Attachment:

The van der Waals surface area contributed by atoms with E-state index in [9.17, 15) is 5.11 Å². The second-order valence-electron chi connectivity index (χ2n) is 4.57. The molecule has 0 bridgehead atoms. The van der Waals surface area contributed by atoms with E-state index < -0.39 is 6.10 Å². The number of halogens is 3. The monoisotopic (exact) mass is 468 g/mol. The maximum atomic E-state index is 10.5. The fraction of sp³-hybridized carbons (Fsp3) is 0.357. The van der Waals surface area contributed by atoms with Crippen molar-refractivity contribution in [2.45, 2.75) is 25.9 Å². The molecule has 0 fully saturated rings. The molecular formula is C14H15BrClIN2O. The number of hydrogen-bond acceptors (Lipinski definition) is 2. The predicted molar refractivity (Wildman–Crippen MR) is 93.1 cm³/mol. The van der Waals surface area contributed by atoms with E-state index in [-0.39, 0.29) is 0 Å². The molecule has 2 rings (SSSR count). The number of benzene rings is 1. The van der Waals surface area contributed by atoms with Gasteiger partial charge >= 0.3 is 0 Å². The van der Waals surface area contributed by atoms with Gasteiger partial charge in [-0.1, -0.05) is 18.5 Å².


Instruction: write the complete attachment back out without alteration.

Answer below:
The van der Waals surface area contributed by atoms with E-state index in [9.17, 15) is 5.11 Å². The second-order valence-electron chi connectivity index (χ2n) is 4.57. The molecule has 0 bridgehead atoms. The van der Waals surface area contributed by atoms with E-state index < -0.39 is 6.10 Å². The number of halogens is 3. The monoisotopic (exact) mass is 468 g/mol. The maximum atomic E-state index is 10.5. The fraction of sp³-hybridized carbons (Fsp3) is 0.357. The van der Waals surface area contributed by atoms with Crippen molar-refractivity contribution in [2.45, 2.75) is 25.9 Å². The molecule has 0 fully saturated rings. The molecular formula is C14H15BrClIN2O. The number of hydrogen-bond acceptors (Lipinski definition) is 2. The predicted molar refractivity (Wildman–Crippen MR) is 93.1 cm³/mol. The van der Waals surface area contributed by atoms with E-state index in [-0.39, 0.29) is 0 Å². The molecule has 2 rings (SSSR count). The number of benzene rings is 1. The van der Waals surface area contributed by atoms with Gasteiger partial charge >= 0.3 is 0 Å². The van der Waals surface area contributed by atoms with Gasteiger partial charge in [-0.1, -0.05) is 18.5 Å².